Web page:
Tell me more, really. Uh-huh. Sure. How interesting.
The inequality is between the active versus the passive role. I submit that this is not inequality, [..] It is complementary.
Nope. Nope, nope, nope. No way, no how, not even a little bit. The active role is not merely complementary to the passive role. The active role is the one that has power. THEY ARE NOT EQUAL.
You can have an equal overall relationship — between two people — where each party takes the active role sometimes, the passive role at other times. Or you can have an equal relationship where both parties freely agree that one party will always take the active role. But the passive role is not, in and of itself, equal to the active role.
There’s a pretty obvious test. You say that the active role and the passive role are actually equal? Okay. You take the passive role.
No? Why not?
And if your response is, “I’m a dude, the passive role isn’t natural to me,” I think you’re proving my point, not yours.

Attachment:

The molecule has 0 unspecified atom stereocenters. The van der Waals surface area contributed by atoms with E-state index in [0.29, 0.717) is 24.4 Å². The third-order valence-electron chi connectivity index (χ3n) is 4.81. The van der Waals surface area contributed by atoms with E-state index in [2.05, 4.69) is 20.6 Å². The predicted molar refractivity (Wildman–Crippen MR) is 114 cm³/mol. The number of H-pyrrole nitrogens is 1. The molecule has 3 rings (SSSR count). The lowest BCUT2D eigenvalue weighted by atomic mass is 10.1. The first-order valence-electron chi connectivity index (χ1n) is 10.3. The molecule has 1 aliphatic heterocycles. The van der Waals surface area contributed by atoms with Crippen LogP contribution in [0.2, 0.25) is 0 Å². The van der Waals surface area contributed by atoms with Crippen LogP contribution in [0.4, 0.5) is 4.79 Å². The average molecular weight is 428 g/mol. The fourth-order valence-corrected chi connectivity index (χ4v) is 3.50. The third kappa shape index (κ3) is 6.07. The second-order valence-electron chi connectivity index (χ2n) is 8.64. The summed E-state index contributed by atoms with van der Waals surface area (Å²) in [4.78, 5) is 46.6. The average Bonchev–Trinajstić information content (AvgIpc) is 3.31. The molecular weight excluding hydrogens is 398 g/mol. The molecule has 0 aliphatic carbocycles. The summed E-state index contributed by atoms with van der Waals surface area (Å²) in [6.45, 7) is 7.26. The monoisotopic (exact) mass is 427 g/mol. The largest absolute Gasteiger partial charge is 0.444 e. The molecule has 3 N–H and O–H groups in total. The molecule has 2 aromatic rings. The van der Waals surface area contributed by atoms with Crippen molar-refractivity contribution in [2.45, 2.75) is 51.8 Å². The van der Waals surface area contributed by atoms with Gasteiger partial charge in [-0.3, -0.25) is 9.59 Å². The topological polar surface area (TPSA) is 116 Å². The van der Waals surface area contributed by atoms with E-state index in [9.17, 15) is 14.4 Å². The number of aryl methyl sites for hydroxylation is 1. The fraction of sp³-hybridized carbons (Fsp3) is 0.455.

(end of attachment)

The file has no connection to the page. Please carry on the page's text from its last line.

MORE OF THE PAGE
Those who object that men should not lead in the dance, whatever they say, are not friends of women; they just want to stop the joy of the dance.
Oh, where to begin. Does “the dance” mean courtship? If so — nobody on the feminist side is telling you how to execute your preferred mating rituals, as long as they don’t violate the law, or the boundaries of normal social interaction. (That is, as long as you’re not being rude or otherwise creepy.)
Even in the free gender utopia that is surely to come, if you want to be all, “my lady” and tugging on your fedora, if there’s a woman alive who gets giddy when you do that, you two hook up, seriously. But if you can’t find that woman — whatever. That’s on you.
And, “they” are not “friends of women” — who are they? Are they me? I’m a woman, you know. I’m also a feminist SF fan who doesn’t agree with you AT ALL. Are you seriously trying to say that I not my own friend? What’s your basis for claiming that? I think I’m doing okay. Honestly, I can’t think of a single thing in my life that would have been improved by me not being a feminist. I probably would have dated more jerks, is all.